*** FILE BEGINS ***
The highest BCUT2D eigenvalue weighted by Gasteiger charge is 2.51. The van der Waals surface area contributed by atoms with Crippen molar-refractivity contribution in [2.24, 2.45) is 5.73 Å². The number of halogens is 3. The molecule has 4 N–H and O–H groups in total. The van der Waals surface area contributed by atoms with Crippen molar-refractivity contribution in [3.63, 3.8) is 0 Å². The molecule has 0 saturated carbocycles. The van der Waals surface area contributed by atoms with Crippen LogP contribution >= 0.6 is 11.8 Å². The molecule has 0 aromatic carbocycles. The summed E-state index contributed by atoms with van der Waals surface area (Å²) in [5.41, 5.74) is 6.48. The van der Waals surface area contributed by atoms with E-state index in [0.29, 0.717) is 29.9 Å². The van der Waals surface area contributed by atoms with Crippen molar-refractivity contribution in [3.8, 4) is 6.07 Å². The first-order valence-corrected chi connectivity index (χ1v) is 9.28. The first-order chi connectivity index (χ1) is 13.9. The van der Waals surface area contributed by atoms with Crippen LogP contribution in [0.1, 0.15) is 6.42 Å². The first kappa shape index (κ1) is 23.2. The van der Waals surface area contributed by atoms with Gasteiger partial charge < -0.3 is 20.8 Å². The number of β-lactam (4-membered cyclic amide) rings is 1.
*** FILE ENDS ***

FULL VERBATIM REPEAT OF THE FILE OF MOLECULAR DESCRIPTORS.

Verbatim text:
The highest BCUT2D eigenvalue weighted by Gasteiger charge is 2.51. The van der Waals surface area contributed by atoms with Crippen molar-refractivity contribution in [2.24, 2.45) is 5.73 Å². The number of halogens is 3. The molecule has 4 N–H and O–H groups in total. The van der Waals surface area contributed by atoms with Crippen molar-refractivity contribution in [3.63, 3.8) is 0 Å². The molecule has 0 saturated carbocycles. The van der Waals surface area contributed by atoms with Crippen LogP contribution >= 0.6 is 11.8 Å². The molecule has 0 aromatic carbocycles. The summed E-state index contributed by atoms with van der Waals surface area (Å²) in [5.41, 5.74) is 6.48. The van der Waals surface area contributed by atoms with E-state index in [0.29, 0.717) is 29.9 Å². The van der Waals surface area contributed by atoms with Crippen molar-refractivity contribution in [3.8, 4) is 6.07 Å². The first-order valence-corrected chi connectivity index (χ1v) is 9.28. The first-order chi connectivity index (χ1) is 13.9. The van der Waals surface area contributed by atoms with Crippen LogP contribution in [0.1, 0.15) is 6.42 Å². The first kappa shape index (κ1) is 23.2. The van der Waals surface area contributed by atoms with Gasteiger partial charge < -0.3 is 20.8 Å². The number of β-lactam (4-membered cyclic amide) rings is 1.